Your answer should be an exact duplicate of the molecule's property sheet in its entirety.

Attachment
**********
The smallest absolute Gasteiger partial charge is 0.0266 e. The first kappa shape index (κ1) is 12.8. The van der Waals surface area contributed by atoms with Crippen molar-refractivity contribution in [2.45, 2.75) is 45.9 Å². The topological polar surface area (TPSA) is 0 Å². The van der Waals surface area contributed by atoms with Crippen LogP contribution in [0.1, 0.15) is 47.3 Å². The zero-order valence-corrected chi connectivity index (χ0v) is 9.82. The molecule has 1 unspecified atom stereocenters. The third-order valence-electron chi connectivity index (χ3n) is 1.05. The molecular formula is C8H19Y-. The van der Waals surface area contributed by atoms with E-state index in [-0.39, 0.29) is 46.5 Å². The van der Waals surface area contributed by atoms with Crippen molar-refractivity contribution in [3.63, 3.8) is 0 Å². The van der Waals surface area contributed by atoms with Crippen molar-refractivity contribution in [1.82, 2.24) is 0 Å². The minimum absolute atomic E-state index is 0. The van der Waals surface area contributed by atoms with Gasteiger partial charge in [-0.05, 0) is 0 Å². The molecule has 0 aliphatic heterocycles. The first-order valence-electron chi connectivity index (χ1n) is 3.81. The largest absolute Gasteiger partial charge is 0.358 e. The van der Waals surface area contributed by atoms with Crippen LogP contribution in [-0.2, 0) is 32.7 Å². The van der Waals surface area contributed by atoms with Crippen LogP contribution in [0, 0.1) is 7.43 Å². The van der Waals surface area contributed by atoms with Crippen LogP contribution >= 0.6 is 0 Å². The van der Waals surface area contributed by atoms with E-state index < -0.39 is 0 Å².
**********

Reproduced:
The smallest absolute Gasteiger partial charge is 0.0266 e. The first kappa shape index (κ1) is 12.8. The van der Waals surface area contributed by atoms with Crippen molar-refractivity contribution in [2.45, 2.75) is 45.9 Å². The topological polar surface area (TPSA) is 0 Å². The van der Waals surface area contributed by atoms with Crippen LogP contribution in [0.1, 0.15) is 47.3 Å². The zero-order valence-corrected chi connectivity index (χ0v) is 9.82. The molecule has 1 unspecified atom stereocenters. The third-order valence-electron chi connectivity index (χ3n) is 1.05. The molecular formula is C8H19Y-. The van der Waals surface area contributed by atoms with E-state index in [-0.39, 0.29) is 46.5 Å². The van der Waals surface area contributed by atoms with Crippen molar-refractivity contribution in [3.63, 3.8) is 0 Å². The van der Waals surface area contributed by atoms with Crippen molar-refractivity contribution in [1.82, 2.24) is 0 Å². The minimum absolute atomic E-state index is 0. The van der Waals surface area contributed by atoms with Gasteiger partial charge in [-0.05, 0) is 0 Å². The molecule has 0 aliphatic heterocycles. The first-order valence-electron chi connectivity index (χ1n) is 3.81. The largest absolute Gasteiger partial charge is 0.358 e. The van der Waals surface area contributed by atoms with Crippen LogP contribution in [-0.2, 0) is 32.7 Å². The van der Waals surface area contributed by atoms with Crippen LogP contribution in [0, 0.1) is 7.43 Å². The van der Waals surface area contributed by atoms with Crippen LogP contribution >= 0.6 is 0 Å². The van der Waals surface area contributed by atoms with E-state index < -0.39 is 0 Å².